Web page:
I couldn't remember why I added Swan in the Evening by Rosamund Lehmann to my book list and I was vaguely annoyed with myself for having added it and was curiously reluctant to read it. (Usually I'm eager to read new books on my list.) It wasn't available at any local library and I considered deleting it from my list altogether, but my literary OCD wouldn't allow that. I found a cheap used copy on Amazon, and I was surprised by the pleasing appearance of the slim hardcover when it arrived. Sometimes, you can judge a book by its cover.
Rosamund Lehmann was a British novelist, born in 1901. Swan in the Evening is a memoir, although a fragmentary one. (The subtitle is "Fragments of an Inner Life.") The first part describes various pivotal scenes in her privileged Edwardian childhood. The most vivid of these is when she allows her baby brother to take a drink from a perfume bottle and then, from the nanny's thoughtless choice of words, believes she has killed him.
Part two is a bit about her life as a writer and part three is about her grief and intense spiritual and psychic experiences after her twenty-three year old daughter Sally died of polio in 1958 after moving to Jakarta with her husband. I remembered, after reaching part three, that I had added this book to my list after reading The Perfect Stranger, by P. J. Kavanagh, Sally's husband, which had in turn led me to Swan in the Evening. I realized that my reluctance to read it was because I didn't want to read something--no matter how nuanced and well-written--about the death of one's child.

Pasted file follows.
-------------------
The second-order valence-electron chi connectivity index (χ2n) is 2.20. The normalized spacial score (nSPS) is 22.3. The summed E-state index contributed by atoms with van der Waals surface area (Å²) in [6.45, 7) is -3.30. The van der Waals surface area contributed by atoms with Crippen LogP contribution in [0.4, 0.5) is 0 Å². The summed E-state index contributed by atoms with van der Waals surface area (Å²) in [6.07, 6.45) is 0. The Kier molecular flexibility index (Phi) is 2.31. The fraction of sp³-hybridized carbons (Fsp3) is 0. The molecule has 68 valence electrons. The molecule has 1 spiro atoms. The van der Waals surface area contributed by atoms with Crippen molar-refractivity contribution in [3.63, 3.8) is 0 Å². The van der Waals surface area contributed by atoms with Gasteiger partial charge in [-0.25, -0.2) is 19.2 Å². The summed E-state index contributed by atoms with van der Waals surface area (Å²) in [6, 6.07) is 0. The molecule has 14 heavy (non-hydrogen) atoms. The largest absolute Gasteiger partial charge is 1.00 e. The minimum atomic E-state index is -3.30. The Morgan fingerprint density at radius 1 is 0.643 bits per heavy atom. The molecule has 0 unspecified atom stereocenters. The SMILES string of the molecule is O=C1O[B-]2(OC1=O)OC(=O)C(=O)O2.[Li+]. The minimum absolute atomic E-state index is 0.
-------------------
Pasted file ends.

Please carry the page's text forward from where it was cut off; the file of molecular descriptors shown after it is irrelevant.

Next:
I'm glad that I did read Swan in the Evening, because ultimately, it was comforting. Achingly sad, but hopeful, as the focus turns to "surviving death" and the afterlife. Lehmann's experiences after her daughter's death suggest that there continued to be a bond and communion between the two of them. She doesn't attribute this to any particular religion, but is also careful not to steer a purely secular course. She mentions "bigoted atheists" who might be inclined to mock her experience, but also feared organized religion, which might have told her she was sinful for believing what she did. Lehmann is absolutely convinced that there is existence after death, and I agree with her, although I'm unsure of its form.
I'm also glad I've read Swan in the Evening because now I've discovered another British novelist to obsess about. Lehmann wrote nine novels. The first, Dusty Answer, was published in 1927, and was somewhat scandalous, as it referenced lesbianism. I will definitely be seeking out her novels.